The island nation has become the first country to extract natural gas from methane hydrates frozen underneath the sea.
New technology could lead to the gas being commercially extracted in the coming years – as the technology improves and it costs less to extract.
Although frozen gas is currently very expensive compared to other methods of extraction, it might be able to compete with other sources of energy on a financial level in the future.
The Ministry of Economy, Trade and Industry said that a flaming pipe 50 miles off the coast of central Japan in the Pacific Ocean, was burning gas extracted from methane hydrates.
The principle is similar to that used to extract gas from shale. New technology is making more from sparsely distributed reserves of gas locked inside air pockets in shale, and can do the same for frozen gas – gas that has been frozen into a solid due to the extreme pressure.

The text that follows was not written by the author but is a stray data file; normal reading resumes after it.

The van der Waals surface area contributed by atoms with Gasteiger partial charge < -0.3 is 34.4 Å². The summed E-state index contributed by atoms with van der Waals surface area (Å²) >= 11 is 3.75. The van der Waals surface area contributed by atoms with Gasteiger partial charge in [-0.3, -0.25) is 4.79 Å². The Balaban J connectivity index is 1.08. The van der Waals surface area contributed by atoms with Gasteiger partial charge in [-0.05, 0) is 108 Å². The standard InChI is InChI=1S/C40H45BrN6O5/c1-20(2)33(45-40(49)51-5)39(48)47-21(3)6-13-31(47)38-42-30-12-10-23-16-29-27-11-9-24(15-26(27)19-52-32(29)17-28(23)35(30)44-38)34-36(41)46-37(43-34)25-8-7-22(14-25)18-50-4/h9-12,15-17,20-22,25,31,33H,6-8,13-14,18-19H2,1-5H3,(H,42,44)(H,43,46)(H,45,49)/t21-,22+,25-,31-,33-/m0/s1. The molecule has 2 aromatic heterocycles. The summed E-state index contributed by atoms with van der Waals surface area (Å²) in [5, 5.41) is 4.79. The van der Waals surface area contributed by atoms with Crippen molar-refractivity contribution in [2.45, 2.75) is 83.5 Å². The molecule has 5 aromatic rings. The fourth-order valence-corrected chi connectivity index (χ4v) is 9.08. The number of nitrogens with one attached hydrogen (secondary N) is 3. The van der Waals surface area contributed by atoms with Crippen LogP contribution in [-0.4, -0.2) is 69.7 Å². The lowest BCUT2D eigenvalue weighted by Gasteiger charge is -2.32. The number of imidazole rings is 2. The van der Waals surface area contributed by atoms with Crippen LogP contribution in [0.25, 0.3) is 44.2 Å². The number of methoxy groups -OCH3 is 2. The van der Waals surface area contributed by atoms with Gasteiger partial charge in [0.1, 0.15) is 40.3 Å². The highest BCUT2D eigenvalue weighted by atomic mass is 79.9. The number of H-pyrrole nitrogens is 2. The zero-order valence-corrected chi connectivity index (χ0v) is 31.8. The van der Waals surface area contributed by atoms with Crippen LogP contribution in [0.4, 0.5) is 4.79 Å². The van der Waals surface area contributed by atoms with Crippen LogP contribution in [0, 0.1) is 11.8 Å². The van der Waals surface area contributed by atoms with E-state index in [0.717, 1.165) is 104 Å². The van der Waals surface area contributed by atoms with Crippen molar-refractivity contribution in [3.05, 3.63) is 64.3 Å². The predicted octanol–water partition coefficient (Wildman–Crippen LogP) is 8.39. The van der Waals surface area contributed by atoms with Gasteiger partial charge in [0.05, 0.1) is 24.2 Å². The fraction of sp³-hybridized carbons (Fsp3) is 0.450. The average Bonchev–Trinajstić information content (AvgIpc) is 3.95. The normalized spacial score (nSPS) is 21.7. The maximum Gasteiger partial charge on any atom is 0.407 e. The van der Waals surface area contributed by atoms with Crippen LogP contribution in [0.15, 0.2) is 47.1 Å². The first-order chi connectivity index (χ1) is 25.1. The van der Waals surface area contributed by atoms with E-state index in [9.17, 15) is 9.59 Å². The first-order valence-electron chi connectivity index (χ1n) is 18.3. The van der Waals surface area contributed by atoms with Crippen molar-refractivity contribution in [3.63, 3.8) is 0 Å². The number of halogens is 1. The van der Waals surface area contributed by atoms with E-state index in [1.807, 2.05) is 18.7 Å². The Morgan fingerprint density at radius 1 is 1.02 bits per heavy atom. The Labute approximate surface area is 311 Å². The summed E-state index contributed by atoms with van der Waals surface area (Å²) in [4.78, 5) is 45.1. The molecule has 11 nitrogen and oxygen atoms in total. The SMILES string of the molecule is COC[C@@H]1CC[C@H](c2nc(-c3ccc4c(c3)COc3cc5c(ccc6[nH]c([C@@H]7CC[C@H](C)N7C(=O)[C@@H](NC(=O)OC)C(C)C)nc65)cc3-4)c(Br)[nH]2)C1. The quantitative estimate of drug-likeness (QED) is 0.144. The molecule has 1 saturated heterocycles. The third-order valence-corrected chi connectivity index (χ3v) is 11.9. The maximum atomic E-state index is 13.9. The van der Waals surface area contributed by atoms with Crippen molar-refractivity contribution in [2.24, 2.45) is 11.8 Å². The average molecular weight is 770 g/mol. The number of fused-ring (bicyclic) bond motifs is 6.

The process works by reducing the pressure in the underground layers up to 1300m below the seabed, and then dissolving it into gas and water, collecting the gas as it is released.
In countries where natural resources are scarce, this could represent a new way to energy security, as countries like Japan seek to make the most of what they have.
director of the oil and gas division at Japan’s Agency for Natural Resources, Ryo Minami said: “Ten years ago, everybody knew there was shale gas in the ground, but to extract it was too costly. Yet now it’s commercialised”.